A simple but effective trick a GM can deploy is to introduce friendly and useful NPCs for the players to interact with. These NPCs can then be killed off, driven insane, uncovered as dangerous foes, in suitable order to inspire greater and greater concern in the players. In online games such as MUSHes there is the added bonus that the players may not even be aware of which of the other characters in the game are PCs and which are NPCs. A danger is that an inexperienced GM creates a super powerful NPC that the players fail to relate too. If the players don’t care two jiffs about any given NPC they’re much less likely to care if the NPC is mysteriously or horribly slain – even if they should fear whatever power managed to defeat such a powerful NPC. Too many inexperienced GMs create super powered NPCs as surrogate characters for their own games. A more effective approach might be to create an NPC that has an important “Big Brother” effect on the game world rather than the characters. The players might get peeved when Super NPC #1 saves them yet again from Certain Doom but they might very well be thankful if the same NPC is deployed in keeping the kingdom stable while the heroes are given the chance of battle the very same Certain Doom. In the latter example, when you kill off the NPC, the characters have just lost someone they can admit was important.
Suspense… and failure
Movies often make use of suspense. Even if there are still thirty minutes of a movie to go most of the audience will be watching with baited breath to see whether the hero successfully crosses the rope bridge or not. In a good movie the audience should be relating to the hero by that point, in a roleplaying game the work has already been done because the players are almost certainly in touch with their own characters. In the rope bridge example it is easy enough to make the players roll on their character’s dexterity / balance / appropriate stat and for the players to understand how important the roll is. The tricky bit is being prepared for failure. If the players have settled into the mind set that there is no chance of their characters toppling head long off the rope bridge because it’ll screw up the game then you’re in trouble. The solution is to build failure into the game. Work out in advance what will happen should one of the characters slip and fall. You don’t have to kill the character off, you could have her splash down into the river below, have the hero mysteriously vanish into thin air even as she falls or even fake a death. You can make it appear that the fall’s been fatal but then introduce encounters later on that give the party a chance to make amends. If a fall means that the party fails to reach its destination in time then the players wont dismiss the challenge even if there is a handy river of deep water just below.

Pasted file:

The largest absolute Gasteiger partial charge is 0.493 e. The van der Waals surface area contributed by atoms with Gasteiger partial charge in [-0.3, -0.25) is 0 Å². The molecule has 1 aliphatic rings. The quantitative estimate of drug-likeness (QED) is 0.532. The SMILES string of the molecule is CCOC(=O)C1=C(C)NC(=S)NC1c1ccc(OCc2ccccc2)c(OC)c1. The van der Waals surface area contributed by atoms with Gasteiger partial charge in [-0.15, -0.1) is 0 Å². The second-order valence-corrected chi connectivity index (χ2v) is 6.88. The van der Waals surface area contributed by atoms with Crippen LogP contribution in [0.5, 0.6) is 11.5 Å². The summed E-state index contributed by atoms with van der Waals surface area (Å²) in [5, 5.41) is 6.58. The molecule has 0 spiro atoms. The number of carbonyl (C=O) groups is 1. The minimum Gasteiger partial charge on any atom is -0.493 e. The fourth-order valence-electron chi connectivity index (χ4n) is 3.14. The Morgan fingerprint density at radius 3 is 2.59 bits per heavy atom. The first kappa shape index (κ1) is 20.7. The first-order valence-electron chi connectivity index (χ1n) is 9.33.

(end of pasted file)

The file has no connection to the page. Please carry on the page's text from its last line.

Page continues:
Collaborate with the players
A sneaky trick is to speak to a player in advance and let her know that you may run a scene in which it appears that something nasty happens to her character. Get her to play along. I’ve had a player start to roll up a replacement character as a bluff before and it was certainly effective. If this “bluff” character is seen to have failed and died in the game challenge any future attempts by the players that night to address the same challenge are likely to be more cautious. Collaborating with large number of players in advance can be even more effective. I’ve taken part in a game where the GM spoke to all but one of the players in advancem told them that the scenario that night would be something special and asked that they ham up and exaggerate their roleplaying. The one player who wasn’t included was in fact controlling the character having a very strange dream instead.
The idea of terrorising the players with Big Scary Monsters fits into the “Outclass Them” heading. It’s a concept that is surprising hard to do right. The danger is that the players will either give up, feel resentful or just frustrated. The trick is to keep the characters in the action. Having a insane red dragon sweep down from the sky to pluck at your group of Halflings will certainly put the group on the defensive but if there is nothing the Halflings can do about the problem then the players will just sit back and hope or wait for the inevitable. A better idea might be to have the Halflings try and sneak by the dragon without waking it. This example puts the focus very much back on the Halflings and the players. If you’ve been keeping the “Suspense… and failure” section in mind as you run the game then the players will know that bad things will happen if the Dragon wakes up.
Sometimes they come back
The re-occurring villain can be the life-blood of many campaigns. Near death encounters with the baddies can hard for the GM to run but they can also give the characters valid fears for any future encounters. Of course, it’s the nature of the game that the heroes will aspire for the re-match and seek to defeat the villain but they’ll only want that when they’re feeling ready.
The second half of this essay comes in the form of the user contributed humour of “You Know Your GM’s Evil When…”.